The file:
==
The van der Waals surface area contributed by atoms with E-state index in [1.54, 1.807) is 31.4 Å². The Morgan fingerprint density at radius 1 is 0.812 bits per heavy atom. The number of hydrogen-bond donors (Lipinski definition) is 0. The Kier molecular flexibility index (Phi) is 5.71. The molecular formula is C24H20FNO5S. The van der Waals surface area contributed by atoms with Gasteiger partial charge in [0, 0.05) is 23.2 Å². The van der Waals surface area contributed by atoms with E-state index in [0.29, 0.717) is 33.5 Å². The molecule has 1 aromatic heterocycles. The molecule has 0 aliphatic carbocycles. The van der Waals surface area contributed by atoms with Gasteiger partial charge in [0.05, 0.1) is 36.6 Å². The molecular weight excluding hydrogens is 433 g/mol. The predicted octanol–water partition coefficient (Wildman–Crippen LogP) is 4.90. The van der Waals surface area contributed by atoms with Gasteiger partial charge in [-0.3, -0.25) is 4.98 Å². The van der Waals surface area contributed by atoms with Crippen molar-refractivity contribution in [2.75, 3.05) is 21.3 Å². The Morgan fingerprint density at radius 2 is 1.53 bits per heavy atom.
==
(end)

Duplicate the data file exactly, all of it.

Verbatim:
The van der Waals surface area contributed by atoms with E-state index in [1.54, 1.807) is 31.4 Å². The Morgan fingerprint density at radius 1 is 0.812 bits per heavy atom. The number of hydrogen-bond donors (Lipinski definition) is 0. The Kier molecular flexibility index (Phi) is 5.71. The molecular formula is C24H20FNO5S. The van der Waals surface area contributed by atoms with Gasteiger partial charge in [0, 0.05) is 23.2 Å². The van der Waals surface area contributed by atoms with E-state index in [0.29, 0.717) is 33.5 Å². The molecule has 1 aromatic heterocycles. The molecule has 0 aliphatic carbocycles. The van der Waals surface area contributed by atoms with Gasteiger partial charge in [0.05, 0.1) is 36.6 Å². The molecular weight excluding hydrogens is 433 g/mol. The predicted octanol–water partition coefficient (Wildman–Crippen LogP) is 4.90. The van der Waals surface area contributed by atoms with Gasteiger partial charge in [-0.3, -0.25) is 4.98 Å². The van der Waals surface area contributed by atoms with Crippen molar-refractivity contribution in [2.75, 3.05) is 21.3 Å². The Morgan fingerprint density at radius 2 is 1.53 bits per heavy atom.